Wednesday, 19 August 2015

Do you have someone in the Royal Army Medical Corps?

The historical issues of the Royal Army Medical Corps are freely available online.

For anyone interested in medical treatments over the last 112 years this is a journal for you. First issue is for 1903.

Of particular interest are the issues relating to the medical treatments during the First World War.

Of interest to family historians is the section relating to transfers of men within the RAMC.
And it is not just the officers as it also listed rank and file.

There were also listings of birth and marriage notices as well as some obituaries.

December 1914

September 1915
December 1914
There were also lists of commendations, many of which were also in the London Gazette but may be worth checking if more information is listed in the RAMC journal than the Gazette particularly for things like being mentioned in dispatches.

So if you have an interest in medical procedures or you have family in the Royal Army Medical Corps you should really look at this journal.

Wednesday, 1 July 2015

Archaic Medical Terms

Looking at the cause of death on our older
 certificates it can be hard to determine what actually caused the death due to the usage of some archaic terms not normally used today.

Sometimes it is a case the cause given is more of a symptom seen, as many of these certificates were issued before knowledge of infectious diseases. So seeing the "Black Pox" the "Blue Pox" etc is not unusual or even 'Act of God'

Sometimes you might even see Causa Mortis Incognita  which means the cause of death was not known and the doctor wrote it in Latin rather than admit in English they didn't have a clue!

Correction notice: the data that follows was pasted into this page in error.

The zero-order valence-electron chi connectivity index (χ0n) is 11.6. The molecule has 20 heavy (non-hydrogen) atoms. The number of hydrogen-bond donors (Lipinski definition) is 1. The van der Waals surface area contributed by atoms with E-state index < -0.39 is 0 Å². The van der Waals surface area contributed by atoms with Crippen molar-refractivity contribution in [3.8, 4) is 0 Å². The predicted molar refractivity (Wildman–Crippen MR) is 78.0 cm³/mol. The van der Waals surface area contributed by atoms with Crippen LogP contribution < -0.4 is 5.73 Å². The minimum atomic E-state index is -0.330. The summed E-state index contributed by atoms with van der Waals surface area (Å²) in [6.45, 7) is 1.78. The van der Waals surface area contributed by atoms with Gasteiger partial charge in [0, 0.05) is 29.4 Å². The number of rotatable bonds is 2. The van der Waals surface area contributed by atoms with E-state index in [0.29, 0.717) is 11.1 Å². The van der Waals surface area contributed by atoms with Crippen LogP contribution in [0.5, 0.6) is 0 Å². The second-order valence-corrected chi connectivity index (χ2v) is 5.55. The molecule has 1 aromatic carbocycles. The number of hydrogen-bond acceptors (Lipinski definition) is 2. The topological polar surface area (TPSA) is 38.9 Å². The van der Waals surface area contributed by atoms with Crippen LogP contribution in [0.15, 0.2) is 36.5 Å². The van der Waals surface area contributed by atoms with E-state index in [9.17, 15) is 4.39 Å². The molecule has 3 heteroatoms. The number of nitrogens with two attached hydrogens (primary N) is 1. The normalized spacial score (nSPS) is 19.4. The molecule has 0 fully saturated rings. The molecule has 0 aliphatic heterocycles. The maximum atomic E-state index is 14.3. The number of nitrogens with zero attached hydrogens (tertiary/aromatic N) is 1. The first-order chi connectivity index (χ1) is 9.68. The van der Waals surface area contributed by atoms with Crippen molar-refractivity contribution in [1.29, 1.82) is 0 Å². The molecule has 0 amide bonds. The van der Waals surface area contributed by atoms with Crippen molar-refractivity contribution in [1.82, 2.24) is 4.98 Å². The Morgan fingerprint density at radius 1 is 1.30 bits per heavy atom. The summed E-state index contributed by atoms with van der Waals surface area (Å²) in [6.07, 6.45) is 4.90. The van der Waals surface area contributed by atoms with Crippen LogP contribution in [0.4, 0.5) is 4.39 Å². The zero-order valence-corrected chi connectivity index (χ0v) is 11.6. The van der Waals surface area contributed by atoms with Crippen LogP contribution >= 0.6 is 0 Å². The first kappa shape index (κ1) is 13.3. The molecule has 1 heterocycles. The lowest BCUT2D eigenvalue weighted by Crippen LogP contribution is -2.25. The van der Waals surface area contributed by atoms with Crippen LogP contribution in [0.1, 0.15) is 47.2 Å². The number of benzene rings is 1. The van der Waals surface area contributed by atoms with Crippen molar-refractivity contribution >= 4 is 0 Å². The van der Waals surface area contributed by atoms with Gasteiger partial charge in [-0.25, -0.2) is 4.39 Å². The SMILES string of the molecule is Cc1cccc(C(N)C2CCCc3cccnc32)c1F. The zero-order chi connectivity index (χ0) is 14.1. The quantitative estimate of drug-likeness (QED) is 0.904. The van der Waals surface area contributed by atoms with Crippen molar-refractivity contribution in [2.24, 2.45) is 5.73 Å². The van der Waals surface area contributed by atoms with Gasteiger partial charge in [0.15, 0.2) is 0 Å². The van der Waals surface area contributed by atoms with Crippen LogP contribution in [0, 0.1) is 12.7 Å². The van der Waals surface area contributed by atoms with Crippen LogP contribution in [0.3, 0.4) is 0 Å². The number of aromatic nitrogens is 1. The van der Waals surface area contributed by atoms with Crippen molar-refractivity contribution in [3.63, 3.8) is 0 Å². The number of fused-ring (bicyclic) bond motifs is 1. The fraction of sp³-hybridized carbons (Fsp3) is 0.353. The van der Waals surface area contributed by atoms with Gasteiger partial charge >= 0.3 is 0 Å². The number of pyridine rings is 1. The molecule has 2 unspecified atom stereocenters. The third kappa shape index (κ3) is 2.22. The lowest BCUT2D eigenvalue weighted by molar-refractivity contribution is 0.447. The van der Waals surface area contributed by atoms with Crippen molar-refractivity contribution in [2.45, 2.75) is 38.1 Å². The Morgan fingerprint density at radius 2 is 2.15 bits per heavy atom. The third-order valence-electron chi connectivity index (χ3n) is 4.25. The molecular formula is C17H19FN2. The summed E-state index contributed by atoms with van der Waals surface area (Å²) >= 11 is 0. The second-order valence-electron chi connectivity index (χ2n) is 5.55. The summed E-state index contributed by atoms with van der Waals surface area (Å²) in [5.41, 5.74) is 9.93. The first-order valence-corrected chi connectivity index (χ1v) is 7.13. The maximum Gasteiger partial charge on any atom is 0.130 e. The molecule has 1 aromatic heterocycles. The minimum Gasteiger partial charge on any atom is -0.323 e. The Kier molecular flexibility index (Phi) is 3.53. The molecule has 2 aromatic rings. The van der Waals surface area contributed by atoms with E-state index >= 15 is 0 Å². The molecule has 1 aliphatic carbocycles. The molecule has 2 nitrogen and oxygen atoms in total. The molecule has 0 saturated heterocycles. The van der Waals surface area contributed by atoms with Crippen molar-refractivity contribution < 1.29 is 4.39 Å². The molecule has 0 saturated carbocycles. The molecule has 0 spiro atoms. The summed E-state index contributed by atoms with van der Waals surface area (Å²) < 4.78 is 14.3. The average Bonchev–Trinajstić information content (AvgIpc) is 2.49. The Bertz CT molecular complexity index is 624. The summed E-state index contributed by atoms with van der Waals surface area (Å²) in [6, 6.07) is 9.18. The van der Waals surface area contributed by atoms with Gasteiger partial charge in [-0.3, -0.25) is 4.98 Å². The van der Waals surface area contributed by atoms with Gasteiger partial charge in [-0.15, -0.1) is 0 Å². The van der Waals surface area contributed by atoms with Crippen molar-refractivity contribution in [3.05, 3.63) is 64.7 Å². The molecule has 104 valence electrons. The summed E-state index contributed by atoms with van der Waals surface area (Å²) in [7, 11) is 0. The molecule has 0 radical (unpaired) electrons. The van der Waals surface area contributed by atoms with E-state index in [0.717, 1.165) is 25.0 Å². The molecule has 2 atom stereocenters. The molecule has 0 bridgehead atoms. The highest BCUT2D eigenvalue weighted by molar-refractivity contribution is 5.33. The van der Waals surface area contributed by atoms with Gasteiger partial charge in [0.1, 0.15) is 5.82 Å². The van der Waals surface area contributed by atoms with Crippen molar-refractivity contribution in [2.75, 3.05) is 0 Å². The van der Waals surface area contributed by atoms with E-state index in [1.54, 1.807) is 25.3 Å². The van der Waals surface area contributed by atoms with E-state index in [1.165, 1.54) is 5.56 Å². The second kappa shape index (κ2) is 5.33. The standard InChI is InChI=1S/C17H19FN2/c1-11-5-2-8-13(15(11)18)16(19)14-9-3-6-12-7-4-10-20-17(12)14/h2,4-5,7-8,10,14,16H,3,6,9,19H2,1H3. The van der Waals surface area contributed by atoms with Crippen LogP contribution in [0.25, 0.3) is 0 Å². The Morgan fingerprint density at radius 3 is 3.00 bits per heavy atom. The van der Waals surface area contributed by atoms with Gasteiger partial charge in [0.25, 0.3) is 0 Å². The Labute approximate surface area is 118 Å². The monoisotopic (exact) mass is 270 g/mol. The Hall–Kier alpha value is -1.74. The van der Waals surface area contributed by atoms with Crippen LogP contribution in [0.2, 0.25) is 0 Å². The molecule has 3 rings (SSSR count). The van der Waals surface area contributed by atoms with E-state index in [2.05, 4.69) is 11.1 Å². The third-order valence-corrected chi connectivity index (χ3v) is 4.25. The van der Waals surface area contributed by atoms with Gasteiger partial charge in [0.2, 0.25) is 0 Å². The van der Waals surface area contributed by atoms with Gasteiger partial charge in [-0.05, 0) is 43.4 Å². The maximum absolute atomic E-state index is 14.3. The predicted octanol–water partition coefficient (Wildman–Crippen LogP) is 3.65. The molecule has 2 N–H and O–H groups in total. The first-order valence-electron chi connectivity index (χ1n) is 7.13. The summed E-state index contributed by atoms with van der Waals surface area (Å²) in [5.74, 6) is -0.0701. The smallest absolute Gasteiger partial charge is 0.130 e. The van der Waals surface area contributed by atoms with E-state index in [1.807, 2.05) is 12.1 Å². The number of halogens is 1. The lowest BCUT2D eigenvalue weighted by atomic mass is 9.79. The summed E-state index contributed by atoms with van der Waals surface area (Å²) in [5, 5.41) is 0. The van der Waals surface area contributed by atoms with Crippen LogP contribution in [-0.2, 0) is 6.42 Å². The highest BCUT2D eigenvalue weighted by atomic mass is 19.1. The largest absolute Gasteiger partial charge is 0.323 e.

To celebrate the release of the second edition of my book Death Certificates and Archaic Medical Terms I am going to share some terms here, with another 1500 terms plus available in the book.

The book also examines the history and evolution of death certificates. When did they start? What is on them and why it can be a case of "Buyer Beware". What were the legal requirements? What does it mean when a death is certified? Why aren't all deaths certified?

This title is available in book form from several retailers across the world, along with titles from many other excellent genealogy authors. 
The outlets are: Gould Genealogy (Australia)
My History (UK)

Beehive Books (New Zealand)
Global Genealogy (Canada)
Maia's Books (United States)

It is also available as an ebook from gen-ebooks

And as a special celebration of the release of the book,  gen-ebooks is offering a $50 ebook voucher to be drawn from all those who purchase a copy of  my book as an ebook by 31 July 2015 AND sign up to their e-book newsletter (if you haven't already signed up to it)

Abdominal Angina: sharp pain in the abdomen caused by insufficient blood supply often occurs a couple of hours of eating

Abdominal Dropsy: Abnormal accumulation of fluid in abdominal cavity

Abortus: Miscarriage (Latin)

Absinthism: symptoms such as delirium tremens seen in Alcoholism. Absinthe is an aromatic herb was used to flavour alcohol particularly in Europe

Act of God: When death has occurred, often suddenly without a known reason, possibly stroke or aneurysm

Addison’s Disease: A rare, chronic condition brought about by the failure of the adrenal glands to produce cortisol and aldosterone. Thomas Addison first identified the disease in 1855 while working at Guy’s Hospital in London. At that time, the main cause of the disease was as a complication of tuberculosis